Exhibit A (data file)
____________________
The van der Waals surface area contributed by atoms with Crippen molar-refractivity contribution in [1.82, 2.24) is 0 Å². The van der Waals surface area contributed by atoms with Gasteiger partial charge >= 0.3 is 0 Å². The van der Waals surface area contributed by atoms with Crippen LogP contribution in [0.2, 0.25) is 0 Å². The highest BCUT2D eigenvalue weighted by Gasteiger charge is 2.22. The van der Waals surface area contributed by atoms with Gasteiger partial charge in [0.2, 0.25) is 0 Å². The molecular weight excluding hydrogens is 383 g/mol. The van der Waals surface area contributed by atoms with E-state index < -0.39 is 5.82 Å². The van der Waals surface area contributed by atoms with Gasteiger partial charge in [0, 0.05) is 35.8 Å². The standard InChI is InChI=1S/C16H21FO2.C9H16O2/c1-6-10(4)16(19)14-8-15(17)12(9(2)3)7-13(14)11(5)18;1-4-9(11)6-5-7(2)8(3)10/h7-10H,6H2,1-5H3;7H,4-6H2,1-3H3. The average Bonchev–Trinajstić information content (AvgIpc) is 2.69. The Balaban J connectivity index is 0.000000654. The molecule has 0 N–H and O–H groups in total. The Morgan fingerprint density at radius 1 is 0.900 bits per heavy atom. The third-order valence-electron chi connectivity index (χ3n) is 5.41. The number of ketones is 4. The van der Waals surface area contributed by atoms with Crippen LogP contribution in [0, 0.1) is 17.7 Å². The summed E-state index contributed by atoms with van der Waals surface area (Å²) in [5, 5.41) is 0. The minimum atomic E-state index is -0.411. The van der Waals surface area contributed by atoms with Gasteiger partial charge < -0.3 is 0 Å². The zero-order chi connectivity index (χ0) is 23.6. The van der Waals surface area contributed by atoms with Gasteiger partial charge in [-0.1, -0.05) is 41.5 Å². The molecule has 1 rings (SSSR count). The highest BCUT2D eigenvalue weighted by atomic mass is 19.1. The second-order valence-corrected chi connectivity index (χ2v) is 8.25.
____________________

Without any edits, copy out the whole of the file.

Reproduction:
The van der Waals surface area contributed by atoms with Crippen molar-refractivity contribution in [1.82, 2.24) is 0 Å². The van der Waals surface area contributed by atoms with Gasteiger partial charge >= 0.3 is 0 Å². The van der Waals surface area contributed by atoms with Crippen LogP contribution in [0.2, 0.25) is 0 Å². The highest BCUT2D eigenvalue weighted by Gasteiger charge is 2.22. The van der Waals surface area contributed by atoms with Gasteiger partial charge in [0.2, 0.25) is 0 Å². The molecular weight excluding hydrogens is 383 g/mol. The van der Waals surface area contributed by atoms with E-state index < -0.39 is 5.82 Å². The van der Waals surface area contributed by atoms with Gasteiger partial charge in [0, 0.05) is 35.8 Å². The standard InChI is InChI=1S/C16H21FO2.C9H16O2/c1-6-10(4)16(19)14-8-15(17)12(9(2)3)7-13(14)11(5)18;1-4-9(11)6-5-7(2)8(3)10/h7-10H,6H2,1-5H3;7H,4-6H2,1-3H3. The average Bonchev–Trinajstić information content (AvgIpc) is 2.69. The Balaban J connectivity index is 0.000000654. The molecule has 0 N–H and O–H groups in total. The Morgan fingerprint density at radius 1 is 0.900 bits per heavy atom. The third-order valence-electron chi connectivity index (χ3n) is 5.41. The number of ketones is 4. The van der Waals surface area contributed by atoms with Crippen LogP contribution in [0, 0.1) is 17.7 Å². The summed E-state index contributed by atoms with van der Waals surface area (Å²) in [5, 5.41) is 0. The minimum atomic E-state index is -0.411. The van der Waals surface area contributed by atoms with Gasteiger partial charge < -0.3 is 0 Å². The zero-order chi connectivity index (χ0) is 23.6. The van der Waals surface area contributed by atoms with Gasteiger partial charge in [-0.1, -0.05) is 41.5 Å². The molecule has 1 rings (SSSR count). The highest BCUT2D eigenvalue weighted by atomic mass is 19.1. The second-order valence-corrected chi connectivity index (χ2v) is 8.25.